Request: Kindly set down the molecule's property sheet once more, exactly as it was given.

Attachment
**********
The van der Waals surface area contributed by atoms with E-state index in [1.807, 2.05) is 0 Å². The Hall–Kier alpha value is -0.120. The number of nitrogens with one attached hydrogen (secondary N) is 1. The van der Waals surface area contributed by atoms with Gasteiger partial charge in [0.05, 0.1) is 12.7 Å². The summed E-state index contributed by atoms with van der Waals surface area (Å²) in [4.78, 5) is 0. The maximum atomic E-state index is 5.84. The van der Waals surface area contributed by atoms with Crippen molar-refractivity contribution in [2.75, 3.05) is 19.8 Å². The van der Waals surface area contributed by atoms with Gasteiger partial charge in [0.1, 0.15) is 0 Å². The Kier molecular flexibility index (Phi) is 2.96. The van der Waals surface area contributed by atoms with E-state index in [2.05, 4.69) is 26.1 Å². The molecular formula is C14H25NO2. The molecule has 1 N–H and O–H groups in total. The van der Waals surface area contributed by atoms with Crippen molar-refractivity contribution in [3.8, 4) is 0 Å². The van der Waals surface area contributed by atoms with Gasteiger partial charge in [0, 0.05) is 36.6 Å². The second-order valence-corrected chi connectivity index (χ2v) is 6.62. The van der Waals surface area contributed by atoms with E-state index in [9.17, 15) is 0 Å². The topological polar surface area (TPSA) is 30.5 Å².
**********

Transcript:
The van der Waals surface area contributed by atoms with E-state index in [1.807, 2.05) is 0 Å². The Hall–Kier alpha value is -0.120. The number of nitrogens with one attached hydrogen (secondary N) is 1. The van der Waals surface area contributed by atoms with Gasteiger partial charge in [0.05, 0.1) is 12.7 Å². The summed E-state index contributed by atoms with van der Waals surface area (Å²) in [4.78, 5) is 0. The maximum atomic E-state index is 5.84. The van der Waals surface area contributed by atoms with Crippen molar-refractivity contribution in [2.75, 3.05) is 19.8 Å². The van der Waals surface area contributed by atoms with Gasteiger partial charge in [0.1, 0.15) is 0 Å². The Kier molecular flexibility index (Phi) is 2.96. The van der Waals surface area contributed by atoms with E-state index in [2.05, 4.69) is 26.1 Å². The molecular formula is C14H25NO2. The molecule has 1 N–H and O–H groups in total. The van der Waals surface area contributed by atoms with Crippen molar-refractivity contribution in [3.8, 4) is 0 Å². The van der Waals surface area contributed by atoms with Gasteiger partial charge in [0, 0.05) is 36.6 Å². The second-order valence-corrected chi connectivity index (χ2v) is 6.62. The van der Waals surface area contributed by atoms with E-state index in [9.17, 15) is 0 Å². The topological polar surface area (TPSA) is 30.5 Å².